Since the emergence of big data analytics, some experts have propounded on the need to keep data scientists separate from traditional business intelligence (BI) departments, on the grounds that traditional BI approaches and mindsets may compromise data scientists’ creativity and out-of-the-box thinking. I disagree. Rather like the farmer and the cowman (younger readers must check out the soundtrack of “Oklahoma!”), I believe that the BI and analytics teams can be friends. In fact, they must be. The BI farmers and the analytic cowmen can learn much from one another and, indeed, their collaboration is vital to the business in a range of areas, from data governance to production-level analytics.
I’ll focus on the latter topic in this post. The development to production conundrum only arose for BI with the emergence of operational BI. The term business intelligence was first applied by Howard Dresner in the early part of the 1990s to the process of decision making support. Such decision making was typically tactical—problem solving and reporting—in nature. The work was often exploratory and ad hoc at first and seldom demanding urgent (less than a few days) answers. In BI, problem solving and exploration can be seen as development; reporting as production. In most organizations, development and production in a particular area fell to the same person. Other than the obvious problems caused if that person fell under a tram, the development to production process was straightforward.
By the mid- to late ’90s, operational BI was changing this. Decision timeframes shrank to what was called near real-time—less than a few minutes—and the developers were finally separated from production. Frontline business people became the users of systems developed by the BI team, so that team had to figure out how to operationalize the process of getting from exploration and development to production. It took some time. From education to service level agreements (SLAs), and from help desks to maintenance schedules, the BI teams had to relearn and repurpose the dev-to-production process first devised by their colleagues in the operational systems teams. In most cases today, the process is now well-understood and well-managed. BI teams have evolved from pre-agricultural gatherers to farmers in a modern industry.
Enter data scientists in the past ten years, who are retreading the path of development and deployment of analytical applications. Originally, many of these people came from research and exploratory backgrounds. Like their BI colleagues of the ’90s, they were used to developing and running their algorithms themselves. Often, they were given their own standalone environment—Hadoop—where they had free rein, rather like independent cowmen, ranging wide and free, herding data throughout the rolling business plains. And like their BI compatriots, they also came to face the challenge of moving to production, and perhaps even earlier in their evolution. In a data-driven world, most runtime analytics must operate in sub-second timeframes with large, high-speed data sources as part of ongoing operational processes like web commerce purchasing, supply chain optimization, and production monitoring.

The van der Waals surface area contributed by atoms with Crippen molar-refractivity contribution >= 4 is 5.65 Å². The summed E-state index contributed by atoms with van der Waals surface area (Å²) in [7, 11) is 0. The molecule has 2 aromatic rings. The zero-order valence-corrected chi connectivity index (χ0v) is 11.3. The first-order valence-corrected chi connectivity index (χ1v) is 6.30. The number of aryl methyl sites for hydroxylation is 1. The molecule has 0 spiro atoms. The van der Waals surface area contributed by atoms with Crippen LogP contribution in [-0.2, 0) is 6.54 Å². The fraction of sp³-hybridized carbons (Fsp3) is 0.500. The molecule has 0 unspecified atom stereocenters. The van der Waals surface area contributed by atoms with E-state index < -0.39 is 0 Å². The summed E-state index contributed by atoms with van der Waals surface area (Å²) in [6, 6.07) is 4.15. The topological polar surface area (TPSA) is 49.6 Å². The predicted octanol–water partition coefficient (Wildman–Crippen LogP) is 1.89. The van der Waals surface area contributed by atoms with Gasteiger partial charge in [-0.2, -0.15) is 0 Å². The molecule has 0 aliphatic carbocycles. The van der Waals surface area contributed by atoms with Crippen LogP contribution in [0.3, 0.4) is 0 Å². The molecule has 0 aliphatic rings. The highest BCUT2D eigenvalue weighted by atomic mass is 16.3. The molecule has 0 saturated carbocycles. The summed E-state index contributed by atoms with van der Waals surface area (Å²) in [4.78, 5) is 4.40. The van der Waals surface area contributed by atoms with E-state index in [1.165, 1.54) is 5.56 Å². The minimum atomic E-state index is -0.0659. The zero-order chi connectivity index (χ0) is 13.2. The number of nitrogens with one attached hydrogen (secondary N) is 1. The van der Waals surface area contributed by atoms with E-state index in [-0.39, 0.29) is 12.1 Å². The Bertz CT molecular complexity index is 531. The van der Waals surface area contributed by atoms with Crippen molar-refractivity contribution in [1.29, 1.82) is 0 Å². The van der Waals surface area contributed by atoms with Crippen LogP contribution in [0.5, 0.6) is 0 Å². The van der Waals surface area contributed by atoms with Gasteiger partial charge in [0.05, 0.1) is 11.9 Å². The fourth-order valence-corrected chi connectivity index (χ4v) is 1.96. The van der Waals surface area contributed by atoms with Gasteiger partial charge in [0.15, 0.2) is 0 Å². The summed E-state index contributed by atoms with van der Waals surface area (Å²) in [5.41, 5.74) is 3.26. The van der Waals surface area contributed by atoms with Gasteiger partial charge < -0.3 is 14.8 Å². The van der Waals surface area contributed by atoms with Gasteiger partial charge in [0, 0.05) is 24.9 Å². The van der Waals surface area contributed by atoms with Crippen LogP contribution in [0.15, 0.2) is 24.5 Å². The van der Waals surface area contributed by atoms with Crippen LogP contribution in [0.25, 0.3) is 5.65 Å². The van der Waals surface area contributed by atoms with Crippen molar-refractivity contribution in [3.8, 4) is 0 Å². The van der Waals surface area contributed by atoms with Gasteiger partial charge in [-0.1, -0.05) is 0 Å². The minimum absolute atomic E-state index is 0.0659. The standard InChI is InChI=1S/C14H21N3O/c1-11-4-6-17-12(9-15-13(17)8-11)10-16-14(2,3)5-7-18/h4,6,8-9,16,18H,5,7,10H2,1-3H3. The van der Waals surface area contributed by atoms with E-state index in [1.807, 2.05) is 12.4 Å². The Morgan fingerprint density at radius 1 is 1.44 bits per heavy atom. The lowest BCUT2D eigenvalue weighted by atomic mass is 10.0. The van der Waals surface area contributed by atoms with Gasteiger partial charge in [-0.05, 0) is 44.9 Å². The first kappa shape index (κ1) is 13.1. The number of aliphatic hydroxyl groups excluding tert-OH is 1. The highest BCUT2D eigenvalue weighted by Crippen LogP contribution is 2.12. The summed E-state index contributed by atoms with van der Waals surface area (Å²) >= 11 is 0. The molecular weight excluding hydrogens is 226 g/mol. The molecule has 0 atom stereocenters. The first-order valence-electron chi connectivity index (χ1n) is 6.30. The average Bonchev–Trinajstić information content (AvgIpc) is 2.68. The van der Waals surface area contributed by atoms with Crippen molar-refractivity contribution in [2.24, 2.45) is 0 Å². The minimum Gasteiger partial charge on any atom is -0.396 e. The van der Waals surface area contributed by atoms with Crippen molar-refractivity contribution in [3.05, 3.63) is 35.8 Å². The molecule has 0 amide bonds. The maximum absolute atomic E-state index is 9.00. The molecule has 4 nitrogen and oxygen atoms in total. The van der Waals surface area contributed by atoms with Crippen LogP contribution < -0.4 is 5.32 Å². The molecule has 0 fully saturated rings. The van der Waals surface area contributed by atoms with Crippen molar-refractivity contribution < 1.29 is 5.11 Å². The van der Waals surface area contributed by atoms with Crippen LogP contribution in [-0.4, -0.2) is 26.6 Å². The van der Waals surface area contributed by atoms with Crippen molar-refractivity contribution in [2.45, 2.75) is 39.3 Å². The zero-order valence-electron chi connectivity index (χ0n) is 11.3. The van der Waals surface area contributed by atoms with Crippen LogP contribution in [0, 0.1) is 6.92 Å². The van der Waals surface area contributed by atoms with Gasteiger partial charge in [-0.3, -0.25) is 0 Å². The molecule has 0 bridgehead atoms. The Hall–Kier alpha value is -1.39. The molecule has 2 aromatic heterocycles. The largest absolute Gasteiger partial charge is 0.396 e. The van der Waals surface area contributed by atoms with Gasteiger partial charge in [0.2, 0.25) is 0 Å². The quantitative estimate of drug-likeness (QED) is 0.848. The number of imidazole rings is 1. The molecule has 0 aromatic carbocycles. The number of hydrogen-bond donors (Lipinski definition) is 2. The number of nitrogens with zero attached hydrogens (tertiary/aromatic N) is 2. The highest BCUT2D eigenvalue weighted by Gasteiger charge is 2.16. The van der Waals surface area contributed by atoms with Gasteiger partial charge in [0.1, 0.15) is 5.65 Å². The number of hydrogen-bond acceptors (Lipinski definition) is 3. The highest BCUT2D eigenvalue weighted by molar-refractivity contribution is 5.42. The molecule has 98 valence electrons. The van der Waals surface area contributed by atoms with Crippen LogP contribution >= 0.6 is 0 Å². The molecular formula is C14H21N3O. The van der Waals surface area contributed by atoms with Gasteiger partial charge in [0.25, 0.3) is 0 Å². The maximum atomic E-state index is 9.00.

Deployment of predictive models to multiple and varied production environments is a key component of many implementations. A recent article by Jonathan Morra of ZEFR (a video content management and solutions company) describes this important aspect, discussing how to implement “your ML algorithms in such a way that they can be tested, improved, and updated without causing problems downstream or requiring changes upstream in the data pipeline.” An open source project, Aloha, has been developed to support the creation of generic models, enabling differing semantic implementations in the production environment. In similar fashion, Statistica Enterprise offers deployment to PMML, Java, C#, SQL, and SAS, where data and analysis configurations (and others such as models, rules, etc.) are abstracted as separate objects which are version controlled, approved, audited, etc. through the platform. This approach enables validation for best practice applications in highly regulated industries such as pharma and medical device manufacturing and others where the ethical (provably non-discriminatory) use of data is demanded.
Increasingly, the challenge in analytics is less in model development, but rather more in deployment and maintenance in production. While analytics poses a broader set of production challenges than traditional, operational BI, cowmen data scientists can still benefit immensely for learning the ropes from their farmer friends in BI.